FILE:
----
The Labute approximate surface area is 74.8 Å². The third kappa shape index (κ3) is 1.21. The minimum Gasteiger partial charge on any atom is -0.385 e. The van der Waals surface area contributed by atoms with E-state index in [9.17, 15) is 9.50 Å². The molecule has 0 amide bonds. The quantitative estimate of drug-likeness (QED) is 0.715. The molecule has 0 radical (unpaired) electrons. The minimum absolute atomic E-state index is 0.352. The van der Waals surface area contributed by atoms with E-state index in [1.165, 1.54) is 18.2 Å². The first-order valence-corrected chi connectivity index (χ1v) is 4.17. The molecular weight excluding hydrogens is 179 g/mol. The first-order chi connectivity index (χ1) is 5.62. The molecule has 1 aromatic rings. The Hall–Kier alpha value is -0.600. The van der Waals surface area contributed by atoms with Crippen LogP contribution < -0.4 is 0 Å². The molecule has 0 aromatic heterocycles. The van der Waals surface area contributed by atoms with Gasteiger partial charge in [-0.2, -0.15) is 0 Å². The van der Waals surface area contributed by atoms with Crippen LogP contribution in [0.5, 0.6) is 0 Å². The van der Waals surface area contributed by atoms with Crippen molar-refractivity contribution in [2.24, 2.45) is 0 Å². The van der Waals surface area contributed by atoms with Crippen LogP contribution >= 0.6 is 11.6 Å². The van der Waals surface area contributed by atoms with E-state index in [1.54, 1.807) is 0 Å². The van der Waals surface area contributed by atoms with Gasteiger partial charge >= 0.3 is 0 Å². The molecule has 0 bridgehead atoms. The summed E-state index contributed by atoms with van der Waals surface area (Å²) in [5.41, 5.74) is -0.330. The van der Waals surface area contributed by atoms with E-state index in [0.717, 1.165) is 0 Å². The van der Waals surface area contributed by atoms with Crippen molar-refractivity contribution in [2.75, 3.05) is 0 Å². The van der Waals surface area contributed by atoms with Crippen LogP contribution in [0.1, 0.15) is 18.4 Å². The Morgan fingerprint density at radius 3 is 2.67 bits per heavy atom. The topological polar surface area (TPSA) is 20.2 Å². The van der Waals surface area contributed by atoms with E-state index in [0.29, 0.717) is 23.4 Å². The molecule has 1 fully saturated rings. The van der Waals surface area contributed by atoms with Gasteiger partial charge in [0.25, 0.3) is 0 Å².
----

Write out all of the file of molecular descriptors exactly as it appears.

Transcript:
The Labute approximate surface area is 74.8 Å². The third kappa shape index (κ3) is 1.21. The minimum Gasteiger partial charge on any atom is -0.385 e. The van der Waals surface area contributed by atoms with E-state index in [9.17, 15) is 9.50 Å². The molecule has 0 amide bonds. The quantitative estimate of drug-likeness (QED) is 0.715. The molecule has 0 radical (unpaired) electrons. The minimum absolute atomic E-state index is 0.352. The van der Waals surface area contributed by atoms with E-state index in [1.165, 1.54) is 18.2 Å². The first-order valence-corrected chi connectivity index (χ1v) is 4.17. The molecular weight excluding hydrogens is 179 g/mol. The first-order chi connectivity index (χ1) is 5.62. The molecule has 1 aromatic rings. The Hall–Kier alpha value is -0.600. The van der Waals surface area contributed by atoms with Crippen LogP contribution < -0.4 is 0 Å². The molecule has 0 aromatic heterocycles. The van der Waals surface area contributed by atoms with Gasteiger partial charge in [-0.2, -0.15) is 0 Å². The van der Waals surface area contributed by atoms with Crippen LogP contribution in [0.5, 0.6) is 0 Å². The van der Waals surface area contributed by atoms with Crippen molar-refractivity contribution in [2.24, 2.45) is 0 Å². The van der Waals surface area contributed by atoms with Crippen LogP contribution >= 0.6 is 11.6 Å². The van der Waals surface area contributed by atoms with E-state index in [1.54, 1.807) is 0 Å². The van der Waals surface area contributed by atoms with Gasteiger partial charge >= 0.3 is 0 Å². The molecule has 0 bridgehead atoms. The summed E-state index contributed by atoms with van der Waals surface area (Å²) in [5.41, 5.74) is -0.330. The van der Waals surface area contributed by atoms with E-state index in [0.717, 1.165) is 0 Å². The van der Waals surface area contributed by atoms with Crippen molar-refractivity contribution in [2.75, 3.05) is 0 Å². The van der Waals surface area contributed by atoms with Crippen LogP contribution in [0.1, 0.15) is 18.4 Å². The Morgan fingerprint density at radius 3 is 2.67 bits per heavy atom. The topological polar surface area (TPSA) is 20.2 Å². The van der Waals surface area contributed by atoms with E-state index in [0.29, 0.717) is 23.4 Å². The molecule has 1 fully saturated rings. The van der Waals surface area contributed by atoms with Gasteiger partial charge in [0.25, 0.3) is 0 Å².